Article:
FLARE: I wanted to ask you about the song “Bitter Pill”—it has been in clubs for the past couple of years in various incarnations and its been remixed for this album. I’m just wonder what helped you craft its original version?
SF: That was my attempt to fuse the Velvet Underground with The Supremes. That was my twisted inspiration.
FLARE: You have a track called “Wonderful” that was never released widely. Like “Bitterpill”, its bittersweet. Where were you and what were you writing about during that time?
SF: I wrote that song in mid-90s with my friend, Sophie Muller [director of classic, Shakespears Sister, Annie Lennox, Björk and Gwen Stefani videos], who did a lot of videos with me. So it did start off like MGA Sessions, which is a collection of songs that we wrote together for a film we never ended up making. The film was a Victorian, gothic, psychodrama. That’s what the songs sound like anyways. They were going to dictate the film.
FLARE: You’ve always had an aesthetic thesis. The photographs and videos you make are works of pop art and have influenced fashion. When you’re coming up with your thesis who do you go to?
SF: I’ve got a killer wardrobe at the moment too. When I was getting my act together in L.A. for Songs For The Red Room, I went to a friend of mine who recommended this L.A costume designer, Ashton Michael. He’s quite brilliant. I knew I wanted a silver catsuit. I knew I wanted it to be like futuristic, but also reference 1920s future. My headdress that I had made was inspired by the film, “Bright Young Things.” I sort of mentioned Pulsatron and he mentioned KISS into the mix. So now it’s a mix, fusion of LaBelle meets Che Guevara on another planet, sometime in the near future.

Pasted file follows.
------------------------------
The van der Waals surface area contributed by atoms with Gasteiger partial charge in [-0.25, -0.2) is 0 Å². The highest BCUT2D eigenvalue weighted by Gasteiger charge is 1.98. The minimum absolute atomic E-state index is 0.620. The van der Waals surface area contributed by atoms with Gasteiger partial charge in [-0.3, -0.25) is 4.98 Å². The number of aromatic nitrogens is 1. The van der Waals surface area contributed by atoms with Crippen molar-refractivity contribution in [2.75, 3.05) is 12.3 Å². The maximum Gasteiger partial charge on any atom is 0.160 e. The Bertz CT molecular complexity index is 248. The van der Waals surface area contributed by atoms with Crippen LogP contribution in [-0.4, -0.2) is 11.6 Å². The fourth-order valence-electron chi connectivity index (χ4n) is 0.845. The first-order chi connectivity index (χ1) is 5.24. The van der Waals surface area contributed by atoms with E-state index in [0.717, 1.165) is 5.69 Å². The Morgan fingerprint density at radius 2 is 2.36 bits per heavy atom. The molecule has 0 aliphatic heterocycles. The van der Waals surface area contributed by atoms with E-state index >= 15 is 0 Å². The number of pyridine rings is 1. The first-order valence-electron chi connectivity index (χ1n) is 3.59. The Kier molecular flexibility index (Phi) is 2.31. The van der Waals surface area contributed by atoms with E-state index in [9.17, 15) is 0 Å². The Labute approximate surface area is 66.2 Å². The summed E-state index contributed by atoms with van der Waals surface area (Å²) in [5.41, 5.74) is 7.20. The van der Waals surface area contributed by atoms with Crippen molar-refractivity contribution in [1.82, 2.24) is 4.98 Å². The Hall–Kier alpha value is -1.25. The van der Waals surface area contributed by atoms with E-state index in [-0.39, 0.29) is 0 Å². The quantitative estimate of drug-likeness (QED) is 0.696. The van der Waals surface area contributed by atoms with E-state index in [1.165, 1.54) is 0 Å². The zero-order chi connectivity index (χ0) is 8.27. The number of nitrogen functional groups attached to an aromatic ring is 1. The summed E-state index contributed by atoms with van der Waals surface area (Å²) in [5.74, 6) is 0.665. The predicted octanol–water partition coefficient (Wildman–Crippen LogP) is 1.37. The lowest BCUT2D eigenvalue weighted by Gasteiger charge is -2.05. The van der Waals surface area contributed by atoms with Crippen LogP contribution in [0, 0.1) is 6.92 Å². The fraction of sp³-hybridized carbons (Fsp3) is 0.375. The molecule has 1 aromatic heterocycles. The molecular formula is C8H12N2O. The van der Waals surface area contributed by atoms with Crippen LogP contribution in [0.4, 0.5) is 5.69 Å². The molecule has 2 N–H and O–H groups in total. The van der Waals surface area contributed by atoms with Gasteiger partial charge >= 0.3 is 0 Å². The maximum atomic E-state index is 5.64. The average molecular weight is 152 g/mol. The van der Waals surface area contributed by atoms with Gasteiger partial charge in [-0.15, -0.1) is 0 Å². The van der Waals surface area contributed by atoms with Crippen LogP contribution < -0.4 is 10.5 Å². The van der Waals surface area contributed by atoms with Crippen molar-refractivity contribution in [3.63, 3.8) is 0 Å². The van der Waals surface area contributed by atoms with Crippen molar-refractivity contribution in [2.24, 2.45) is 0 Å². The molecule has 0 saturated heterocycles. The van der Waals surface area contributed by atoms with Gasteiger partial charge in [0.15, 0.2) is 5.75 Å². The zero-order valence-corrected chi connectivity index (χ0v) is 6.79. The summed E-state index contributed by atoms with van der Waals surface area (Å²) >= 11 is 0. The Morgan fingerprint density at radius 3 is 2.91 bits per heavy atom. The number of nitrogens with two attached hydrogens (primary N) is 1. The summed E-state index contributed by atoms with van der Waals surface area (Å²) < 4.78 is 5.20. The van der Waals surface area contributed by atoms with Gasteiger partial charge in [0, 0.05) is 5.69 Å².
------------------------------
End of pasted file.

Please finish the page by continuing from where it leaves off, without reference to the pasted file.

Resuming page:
FLARE: Someone you have referenced in the past is designer Pam Hogg. What is about her that clicked between the two of you?
SF: Pam really understands rock n’ roll. She’s quite an iconic rock n’ roll woman.
Pam and I were on the same scene forever. She’s a music fan and were part of the same world in London.
FLARE: I just heard the classic Shakespears Sister track “Heroin” live. I bought it off your site. Even though it was made in 1988, it sounds its been copied now by so many chart toppers. Does that frustrate you at all?
SF: No, I think it’s normal when you’ve been around as long as me. You see the wheel of fashion go around and come back to the same place. I think the dial is back in 1979 again.
FLARE: What is your next move?
SF: I’ve started working on acoustic versions of my songs with my son, Sam, which is coming out really nicely. He’s a musician and producer. That’s a wonderful project I’ve got. I’ve also recorded a live set. I’m doing a live CD/DVD—which will be coming out in October. It’s pretty much greatest hits kind of stuff. I stopped writing my book for a while. It’s shelved now—I got 80,000 words in and hit a brick wall with it. But I plan on touring quite a bit and hope to be in Canada real soon.